The coffee industry saw a major shake-up Monday morning, with a group led by private equity firm JAB Holding Co. set to buy Keurig Green Mountain for $13.9 billion, (a 78% premium than Friday's stock closing price). JAB is buying it with strategic minority investors — shareholders in Jacobs Douwe Egberts B.V. as well, including Mondelez International. Keurig’s board gave the transaction a unanimous approval.
But why would that group pay such a price for a company whose sales has slumped? Despite the introduction of its new Kold beverage device, Keurig's Q4 revenue sank 13%, hitting $1.04 billion, and single-serve coffee pods saw revenue decline 9%. The news has been so bad lately that the company's stock still went up 20% on these results, profit projections and the announcement that the company would increase its dividend by 13% as of Feb. 16.
"I think it’s definitely a positive for both Keurig and (major Keurig stockholder) The Coca-Cola Company," Euromonitor senior beverages analyst Virginia Lee told Food Dive. "Keurig has struggled recently and I think being away from the public layer and attention of being a public company will help them. They can concentrate on improving marketing and new product development strategy and less time on communicating the investment community."
"The deal provides a bounty to investors after weak results and dimming growth prospects weighed on the stock this year," reported Bloomberg. "Keurig has suffered from waning sales of its K-Cup containers and lower prices on brewers. And a new cold brewer is rolling out more slowly than expected. The strong dollar also is hampering international sales."
This latest news begs the question: Can JAB help revamp Keurig?
Keurig’s mounting struggles and what JAB brings to the table
As mentioned above, Keurig hasn’t exactly been thriving. But it's becoming clear that JAB wants to build a coffee powerhouse.
"Just like you’ve seen Anheuser-Busch InBev consolidate beer, [JAB wants] to consolidate coffee," Pablo Zuanic, an analyst at Susquehanna International Group, said on a recent conference call.
Bloomberg notes JAB is helmed by consumer goods veterans looking to overtake Nestle’s top status in the coffee industry. Lee noted JAB’s purchases of Peet’s Coffee and Caribou in 2012, Peet's recent purchase of Stumptown and Peet's taking a majority stake in Intelligentsia earlier this year. Lee thinks there will be continued consolidation in this manner.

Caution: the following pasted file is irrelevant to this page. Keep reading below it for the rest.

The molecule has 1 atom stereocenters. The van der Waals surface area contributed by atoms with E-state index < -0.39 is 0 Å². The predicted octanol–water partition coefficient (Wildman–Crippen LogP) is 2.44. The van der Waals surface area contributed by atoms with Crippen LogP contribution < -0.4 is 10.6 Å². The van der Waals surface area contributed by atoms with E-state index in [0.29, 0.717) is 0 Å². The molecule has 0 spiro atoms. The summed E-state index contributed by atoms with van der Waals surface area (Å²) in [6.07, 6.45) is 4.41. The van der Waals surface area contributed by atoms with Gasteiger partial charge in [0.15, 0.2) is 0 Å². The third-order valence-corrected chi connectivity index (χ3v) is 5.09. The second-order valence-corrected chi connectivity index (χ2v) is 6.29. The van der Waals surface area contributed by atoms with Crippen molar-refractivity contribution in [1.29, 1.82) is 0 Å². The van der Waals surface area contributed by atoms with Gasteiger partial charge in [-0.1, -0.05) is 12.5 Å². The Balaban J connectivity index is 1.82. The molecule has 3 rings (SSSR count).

John Maloney, Bloomberg Law's commercial product director for corporate & transactional, noted the reports of JAB’s strategy to take on Nestle and get involved in the sub-category of single-serve coffee. This might trigger competitor Nestle responding, too, and Maloney noted how consolidation is seeping its way into yet another industry. Why the purchase now? The price was right, Maloney told Food Dive.
It remains to be seen whether JAB’s acquisition will disturb Keurig’s dealings with companies like Starbucks and Dunkin’, as their brands appear on K-cups, considering Peet’s and Caribou’s rivalry with coffee franchises, reported Bloomberg. Coffee pod sales have shot up 133,710% since 2000.
Where Coca-Cola stands
Coca-Cola's stake — which has an approximately 17% value in Keurig — is worth $2.4 billion, according to the Atlanta Business Chronicle. The company paid more than $2 billion for a stake in Keurig between February 2014 and February 2015.
"We have enjoyed a strong partnership with Keurig Green Mountain, and will continue our collaboration with JAB in order to capitalize on the growth opportunities in the single-serve, pod-based segment of the cold beverage industry," Coca-Cola CEO Muhtar Kent said in a statement. "We look forward to working with JAB, an experienced operator with a successful track record of investing in and growing consumer companies."
The Chronicle also noted Keurig had been costing the beverage giant money following a stock plunge — specifically $569 million on Aug. 6.
A Barron’s blog reported Wells Fargo’s Bonnie Herzog’s commentary on the deal, with Herzog saying the deal will help Keurig Kold, as the public company couldn’t handle it on its own. Analysts weren’t exactly thrilled with the price of the machine.
Herzog added if Kold indeed performs well under JAB, Coca-Cola could increase its at-home offerings, considering its 10-year partnership with the company.
Coca-Cola has more on its mind than soda, however — it’s tapping into the sparkling water category on its own, debuting a sparkling water version of its smartwater brand.
"Driving the change is the growth of sparkling water, which saw a 22% increase in dollar sales last year on top of a 32% increase in 2013," according to The Motley Fool.
Keurig Kold a goner?
According to Lee, though, Keurig Kold might not remain in Keurig’s category for too long. Given the negative attention around the device's launch, Lee called it "a strong disappointment," and said it doesn’t serve to fix consumer problems in cold beverages. Depending on sales, Lee said Keurig might do away with the product altogether.
Food Dive reached out to Keurig Green Mountain’s media contact but has not yet received comment.
Lee said the acquisition by JAB gives Keurig the opportunity work on helping its coffee and coffee maker products.
Maloney noted JAB has a "clear coffee strategy." Maloney also noted coffee’s growth amid an overall struggling food and beverage industry value on health issues. According to Reuters, Americans paid $11.9 billion for coffee in 2014, with projects heading to $12.8 billion in 2015 and $13.6 billion in 2016.
"As populations grow globally, I don’t see how coffee couldn’t grow," Maloney said.